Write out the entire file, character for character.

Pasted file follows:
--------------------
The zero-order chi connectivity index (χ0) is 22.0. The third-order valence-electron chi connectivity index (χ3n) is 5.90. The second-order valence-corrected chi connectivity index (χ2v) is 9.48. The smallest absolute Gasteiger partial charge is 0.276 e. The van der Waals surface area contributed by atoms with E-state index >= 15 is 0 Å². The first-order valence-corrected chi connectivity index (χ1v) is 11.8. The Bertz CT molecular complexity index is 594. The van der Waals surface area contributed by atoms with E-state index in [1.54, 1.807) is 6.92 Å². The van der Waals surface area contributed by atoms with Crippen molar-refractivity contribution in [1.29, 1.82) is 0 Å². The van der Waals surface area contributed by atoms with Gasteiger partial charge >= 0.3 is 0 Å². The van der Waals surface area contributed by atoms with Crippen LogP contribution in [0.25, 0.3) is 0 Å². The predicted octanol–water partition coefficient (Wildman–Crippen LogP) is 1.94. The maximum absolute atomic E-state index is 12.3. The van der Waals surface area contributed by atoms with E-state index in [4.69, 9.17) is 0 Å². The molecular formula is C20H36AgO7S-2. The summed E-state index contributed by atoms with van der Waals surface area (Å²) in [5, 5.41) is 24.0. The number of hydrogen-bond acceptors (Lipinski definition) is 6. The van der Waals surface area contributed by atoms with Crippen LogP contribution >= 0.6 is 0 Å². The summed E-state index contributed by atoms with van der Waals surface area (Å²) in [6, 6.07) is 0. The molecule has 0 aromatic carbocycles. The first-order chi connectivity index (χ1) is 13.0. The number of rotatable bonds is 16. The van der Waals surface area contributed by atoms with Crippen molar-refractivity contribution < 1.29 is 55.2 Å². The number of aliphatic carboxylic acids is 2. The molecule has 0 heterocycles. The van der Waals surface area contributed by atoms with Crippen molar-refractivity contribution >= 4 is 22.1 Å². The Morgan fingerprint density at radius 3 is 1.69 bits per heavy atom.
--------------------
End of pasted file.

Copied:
The zero-order chi connectivity index (χ0) is 22.0. The third-order valence-electron chi connectivity index (χ3n) is 5.90. The second-order valence-corrected chi connectivity index (χ2v) is 9.48. The smallest absolute Gasteiger partial charge is 0.276 e. The van der Waals surface area contributed by atoms with E-state index >= 15 is 0 Å². The first-order valence-corrected chi connectivity index (χ1v) is 11.8. The Bertz CT molecular complexity index is 594. The van der Waals surface area contributed by atoms with E-state index in [1.54, 1.807) is 6.92 Å². The van der Waals surface area contributed by atoms with Crippen molar-refractivity contribution in [1.29, 1.82) is 0 Å². The van der Waals surface area contributed by atoms with Gasteiger partial charge >= 0.3 is 0 Å². The van der Waals surface area contributed by atoms with Crippen LogP contribution in [0.25, 0.3) is 0 Å². The predicted octanol–water partition coefficient (Wildman–Crippen LogP) is 1.94. The maximum absolute atomic E-state index is 12.3. The van der Waals surface area contributed by atoms with E-state index in [4.69, 9.17) is 0 Å². The molecular formula is C20H36AgO7S-2. The summed E-state index contributed by atoms with van der Waals surface area (Å²) in [5, 5.41) is 24.0. The number of hydrogen-bond acceptors (Lipinski definition) is 6. The van der Waals surface area contributed by atoms with Crippen LogP contribution >= 0.6 is 0 Å². The summed E-state index contributed by atoms with van der Waals surface area (Å²) in [6, 6.07) is 0. The molecule has 0 aromatic carbocycles. The first-order chi connectivity index (χ1) is 13.0. The number of rotatable bonds is 16. The van der Waals surface area contributed by atoms with Crippen molar-refractivity contribution < 1.29 is 55.2 Å². The number of aliphatic carboxylic acids is 2. The molecule has 0 heterocycles. The van der Waals surface area contributed by atoms with Crippen molar-refractivity contribution >= 4 is 22.1 Å². The Morgan fingerprint density at radius 3 is 1.69 bits per heavy atom.